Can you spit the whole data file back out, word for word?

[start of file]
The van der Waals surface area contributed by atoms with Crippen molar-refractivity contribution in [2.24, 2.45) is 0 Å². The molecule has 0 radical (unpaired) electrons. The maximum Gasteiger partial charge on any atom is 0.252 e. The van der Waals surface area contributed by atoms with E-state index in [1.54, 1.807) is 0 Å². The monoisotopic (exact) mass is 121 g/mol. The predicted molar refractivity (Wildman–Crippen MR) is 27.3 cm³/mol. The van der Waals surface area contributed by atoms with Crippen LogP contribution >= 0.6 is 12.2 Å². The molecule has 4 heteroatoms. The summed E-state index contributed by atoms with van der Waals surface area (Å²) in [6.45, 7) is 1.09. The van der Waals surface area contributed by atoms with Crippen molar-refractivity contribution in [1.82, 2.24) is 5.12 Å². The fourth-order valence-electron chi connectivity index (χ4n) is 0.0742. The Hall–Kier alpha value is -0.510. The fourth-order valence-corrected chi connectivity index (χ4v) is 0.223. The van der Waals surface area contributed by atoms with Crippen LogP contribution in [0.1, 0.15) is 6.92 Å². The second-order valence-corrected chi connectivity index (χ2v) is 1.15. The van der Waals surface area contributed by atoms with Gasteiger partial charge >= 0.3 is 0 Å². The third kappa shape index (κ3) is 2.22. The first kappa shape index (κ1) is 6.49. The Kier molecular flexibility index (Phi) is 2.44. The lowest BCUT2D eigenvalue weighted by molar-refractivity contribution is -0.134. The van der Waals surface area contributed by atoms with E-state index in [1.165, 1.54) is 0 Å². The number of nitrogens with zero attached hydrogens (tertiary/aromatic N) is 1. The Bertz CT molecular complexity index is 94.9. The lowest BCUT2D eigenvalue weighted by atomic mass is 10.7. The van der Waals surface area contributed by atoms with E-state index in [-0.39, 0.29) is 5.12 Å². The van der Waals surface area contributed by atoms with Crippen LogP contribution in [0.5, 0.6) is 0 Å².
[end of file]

The van der Waals surface area contributed by atoms with Crippen molar-refractivity contribution in [2.24, 2.45) is 0 Å². The molecule has 0 radical (unpaired) electrons. The maximum Gasteiger partial charge on any atom is 0.252 e. The van der Waals surface area contributed by atoms with E-state index in [1.54, 1.807) is 0 Å². The monoisotopic (exact) mass is 121 g/mol. The predicted molar refractivity (Wildman–Crippen MR) is 27.3 cm³/mol. The van der Waals surface area contributed by atoms with Crippen LogP contribution >= 0.6 is 12.2 Å². The molecule has 4 heteroatoms. The summed E-state index contributed by atoms with van der Waals surface area (Å²) in [6.45, 7) is 1.09. The van der Waals surface area contributed by atoms with Crippen molar-refractivity contribution in [1.82, 2.24) is 5.12 Å². The fourth-order valence-electron chi connectivity index (χ4n) is 0.0742. The Hall–Kier alpha value is -0.510. The fourth-order valence-corrected chi connectivity index (χ4v) is 0.223. The van der Waals surface area contributed by atoms with Crippen LogP contribution in [0.1, 0.15) is 6.92 Å². The second-order valence-corrected chi connectivity index (χ2v) is 1.15. The van der Waals surface area contributed by atoms with Gasteiger partial charge >= 0.3 is 0 Å². The third kappa shape index (κ3) is 2.22. The first kappa shape index (κ1) is 6.49. The Kier molecular flexibility index (Phi) is 2.44. The lowest BCUT2D eigenvalue weighted by molar-refractivity contribution is -0.134. The van der Waals surface area contributed by atoms with E-state index in [1.165, 1.54) is 0 Å². The number of nitrogens with zero attached hydrogens (tertiary/aromatic N) is 1. The Bertz CT molecular complexity index is 94.9. The lowest BCUT2D eigenvalue weighted by atomic mass is 10.7. The van der Waals surface area contributed by atoms with E-state index in [-0.39, 0.29) is 5.12 Å². The van der Waals surface area contributed by atoms with Crippen LogP contribution in [0.5, 0.6) is 0 Å².